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MAT Test Prep: How to Study

MAT Test Prep: How to Study

Studying for any exam can seem like a daunting challenge. If you’ve looked through the sheer variety of content areas the MAT can test you on, you are likely wondering how you will ever cover so much ground. Luckily, all exams can be studied for, and the MAT is no different. Here is an overview of MAT test prep.

MAT Test Prep: Give yourself time

MAT test prep takes time. It’s important that you appreciate how much goes into properly preparing for a graduate level exam. At a minimum, you should set aside at least a month for study. If it’s possible, two months is much better. If you intend to take the exam more than once, give yourself at least a month between retakes so that you can improve on the mistakes made in the first exam.

MAT Resources

One of the goals of studying is to give you as much exposure as possible to MAT questions. In the course of your studies, you should expect to answer and analyze several hundred MAT questions (upwards of 500). To do this, you need quality resources. Here are my recommendations:

The free resources are those that should be used by everyone. You can get away with just one of the study guides: Kaplan or Barron’s. However, given the low cost of these resources, it’s possible to get both, and it will increase your total available practice tests. The official MAT practice tests are pricey, but they offer the most realistic test experience. Further, you can use the questions as an additional study resource. If you decide to purchase one, I suggest saving it for the last third or so of your study plan.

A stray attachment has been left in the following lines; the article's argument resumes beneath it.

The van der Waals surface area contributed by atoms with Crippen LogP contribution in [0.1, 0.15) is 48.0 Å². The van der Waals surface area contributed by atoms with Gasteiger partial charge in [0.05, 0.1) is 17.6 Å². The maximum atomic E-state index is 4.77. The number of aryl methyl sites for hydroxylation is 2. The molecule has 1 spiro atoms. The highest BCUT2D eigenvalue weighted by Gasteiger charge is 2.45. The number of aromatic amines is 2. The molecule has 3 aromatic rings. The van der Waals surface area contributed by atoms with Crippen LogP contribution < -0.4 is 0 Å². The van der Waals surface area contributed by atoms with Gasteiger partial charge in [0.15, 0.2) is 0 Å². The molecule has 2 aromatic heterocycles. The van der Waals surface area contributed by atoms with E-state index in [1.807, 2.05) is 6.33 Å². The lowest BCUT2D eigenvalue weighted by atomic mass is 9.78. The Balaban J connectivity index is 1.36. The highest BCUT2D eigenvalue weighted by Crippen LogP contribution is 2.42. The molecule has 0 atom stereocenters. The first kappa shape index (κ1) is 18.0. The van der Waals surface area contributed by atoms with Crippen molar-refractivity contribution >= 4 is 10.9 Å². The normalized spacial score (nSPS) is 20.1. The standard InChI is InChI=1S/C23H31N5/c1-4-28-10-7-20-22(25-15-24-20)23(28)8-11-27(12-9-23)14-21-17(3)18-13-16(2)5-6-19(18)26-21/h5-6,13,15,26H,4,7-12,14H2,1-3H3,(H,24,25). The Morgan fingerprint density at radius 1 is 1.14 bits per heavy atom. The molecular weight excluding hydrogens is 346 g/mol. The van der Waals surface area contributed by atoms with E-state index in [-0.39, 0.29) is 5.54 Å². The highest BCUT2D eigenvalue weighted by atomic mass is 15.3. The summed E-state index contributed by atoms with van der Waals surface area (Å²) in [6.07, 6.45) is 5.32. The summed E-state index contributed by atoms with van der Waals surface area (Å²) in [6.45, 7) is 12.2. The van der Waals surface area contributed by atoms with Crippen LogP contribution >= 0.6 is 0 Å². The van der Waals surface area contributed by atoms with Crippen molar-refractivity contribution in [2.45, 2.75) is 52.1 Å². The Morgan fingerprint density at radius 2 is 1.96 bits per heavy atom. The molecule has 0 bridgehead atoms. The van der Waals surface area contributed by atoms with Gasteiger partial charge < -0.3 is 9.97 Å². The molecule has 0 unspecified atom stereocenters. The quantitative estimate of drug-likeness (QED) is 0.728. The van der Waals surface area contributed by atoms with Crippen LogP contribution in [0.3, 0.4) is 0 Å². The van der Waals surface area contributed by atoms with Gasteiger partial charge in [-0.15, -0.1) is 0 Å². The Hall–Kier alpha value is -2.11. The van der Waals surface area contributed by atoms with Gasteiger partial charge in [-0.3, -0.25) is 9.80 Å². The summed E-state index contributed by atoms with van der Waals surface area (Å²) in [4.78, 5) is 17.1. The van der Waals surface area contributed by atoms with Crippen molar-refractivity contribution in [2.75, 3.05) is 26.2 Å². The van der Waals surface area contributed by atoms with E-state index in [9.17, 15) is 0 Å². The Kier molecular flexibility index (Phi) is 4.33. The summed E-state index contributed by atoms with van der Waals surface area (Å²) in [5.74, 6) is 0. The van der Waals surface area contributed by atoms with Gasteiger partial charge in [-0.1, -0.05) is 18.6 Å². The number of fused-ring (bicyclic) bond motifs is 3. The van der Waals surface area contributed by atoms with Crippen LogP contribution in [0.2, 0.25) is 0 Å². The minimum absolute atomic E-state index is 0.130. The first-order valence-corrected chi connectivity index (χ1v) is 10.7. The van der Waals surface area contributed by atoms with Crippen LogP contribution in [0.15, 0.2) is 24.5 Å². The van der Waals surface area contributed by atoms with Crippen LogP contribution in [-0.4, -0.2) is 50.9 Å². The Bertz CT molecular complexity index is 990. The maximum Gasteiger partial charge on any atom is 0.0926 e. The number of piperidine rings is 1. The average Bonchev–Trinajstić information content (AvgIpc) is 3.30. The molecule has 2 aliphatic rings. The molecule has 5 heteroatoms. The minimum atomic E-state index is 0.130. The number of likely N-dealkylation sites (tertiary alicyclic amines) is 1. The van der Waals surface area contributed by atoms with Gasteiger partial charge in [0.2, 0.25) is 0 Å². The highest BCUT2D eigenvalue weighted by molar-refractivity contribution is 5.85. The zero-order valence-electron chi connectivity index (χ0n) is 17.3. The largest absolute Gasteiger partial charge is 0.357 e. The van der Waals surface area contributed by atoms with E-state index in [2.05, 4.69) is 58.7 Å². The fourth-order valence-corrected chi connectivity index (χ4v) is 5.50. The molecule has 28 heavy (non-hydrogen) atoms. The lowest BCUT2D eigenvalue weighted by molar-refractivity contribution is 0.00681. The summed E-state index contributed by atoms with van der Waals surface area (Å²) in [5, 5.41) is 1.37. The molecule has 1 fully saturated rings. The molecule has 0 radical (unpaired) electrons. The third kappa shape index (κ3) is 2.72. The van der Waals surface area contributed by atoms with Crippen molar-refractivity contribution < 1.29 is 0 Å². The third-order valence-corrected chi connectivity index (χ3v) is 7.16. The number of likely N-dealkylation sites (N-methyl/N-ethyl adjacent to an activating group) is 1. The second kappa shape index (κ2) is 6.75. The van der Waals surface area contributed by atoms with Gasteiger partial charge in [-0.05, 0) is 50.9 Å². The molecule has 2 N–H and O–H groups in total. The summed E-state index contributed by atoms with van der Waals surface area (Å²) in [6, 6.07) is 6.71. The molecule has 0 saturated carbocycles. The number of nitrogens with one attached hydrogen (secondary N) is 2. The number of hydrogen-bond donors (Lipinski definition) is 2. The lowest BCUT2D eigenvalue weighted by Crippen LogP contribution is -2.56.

MAT study approach

We’ve collected a lot of great advice on “how to study” in one post:

How to master the MAT

This blog will connect you to a web of information that covers the most important aspects of day to day study. It’s a small initial time investment of an hour or two, but going through them all–and taking notes–will streamline your MAT prep and ensure that none of your time is wasted.

One last thing–

Remember to be patient and consistent in applying this information. Students tend to seek quick results and get frustrated or anxious when they don’t see them. However, the MAT requires genuine learning and that takes a sustained effort. I would suggest applying all the advice given for a minimum of four weeks before deciding to discard any of it. 😉

Happy studying!


About Bertrand

Bertrand is a remote tutor and a MAT blogger for Magoosh. He received a B.A. from Fairleigh Dickinson University and studied education theory at Rutgers Graduate School of Education. He has been studying and working in education since 2010. Born and raised in New Jersey, he now resides in Philadelphia. When he isn’t helping students study or writing blogs for Magoosh, he spends his time practicing mixed martial arts and reading as much as his schedule permits.

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